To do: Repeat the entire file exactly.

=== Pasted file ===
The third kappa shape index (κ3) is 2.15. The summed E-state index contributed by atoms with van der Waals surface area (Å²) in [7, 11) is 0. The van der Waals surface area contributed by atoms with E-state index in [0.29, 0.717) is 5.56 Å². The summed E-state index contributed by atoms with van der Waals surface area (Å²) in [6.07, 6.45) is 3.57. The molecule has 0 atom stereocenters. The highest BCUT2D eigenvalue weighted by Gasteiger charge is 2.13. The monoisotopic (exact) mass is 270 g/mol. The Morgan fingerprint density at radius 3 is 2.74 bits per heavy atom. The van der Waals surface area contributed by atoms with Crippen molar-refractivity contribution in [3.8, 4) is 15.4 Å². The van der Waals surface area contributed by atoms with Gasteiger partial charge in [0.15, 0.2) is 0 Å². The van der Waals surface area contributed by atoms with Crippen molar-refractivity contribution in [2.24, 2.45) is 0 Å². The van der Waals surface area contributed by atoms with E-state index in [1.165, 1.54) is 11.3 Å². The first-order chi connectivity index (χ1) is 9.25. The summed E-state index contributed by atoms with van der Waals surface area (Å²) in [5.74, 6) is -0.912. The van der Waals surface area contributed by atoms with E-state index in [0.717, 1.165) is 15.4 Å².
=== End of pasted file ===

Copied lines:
The third kappa shape index (κ3) is 2.15. The summed E-state index contributed by atoms with van der Waals surface area (Å²) in [7, 11) is 0. The van der Waals surface area contributed by atoms with E-state index in [0.29, 0.717) is 5.56 Å². The summed E-state index contributed by atoms with van der Waals surface area (Å²) in [6.07, 6.45) is 3.57. The molecule has 0 atom stereocenters. The highest BCUT2D eigenvalue weighted by Gasteiger charge is 2.13. The monoisotopic (exact) mass is 270 g/mol. The Morgan fingerprint density at radius 3 is 2.74 bits per heavy atom. The van der Waals surface area contributed by atoms with Crippen molar-refractivity contribution in [3.8, 4) is 15.4 Å². The van der Waals surface area contributed by atoms with Gasteiger partial charge in [0.15, 0.2) is 0 Å². The van der Waals surface area contributed by atoms with Crippen molar-refractivity contribution in [2.24, 2.45) is 0 Å². The van der Waals surface area contributed by atoms with E-state index in [1.165, 1.54) is 11.3 Å². The first-order chi connectivity index (χ1) is 9.25. The summed E-state index contributed by atoms with van der Waals surface area (Å²) in [5.74, 6) is -0.912. The van der Waals surface area contributed by atoms with E-state index in [0.717, 1.165) is 15.4 Å².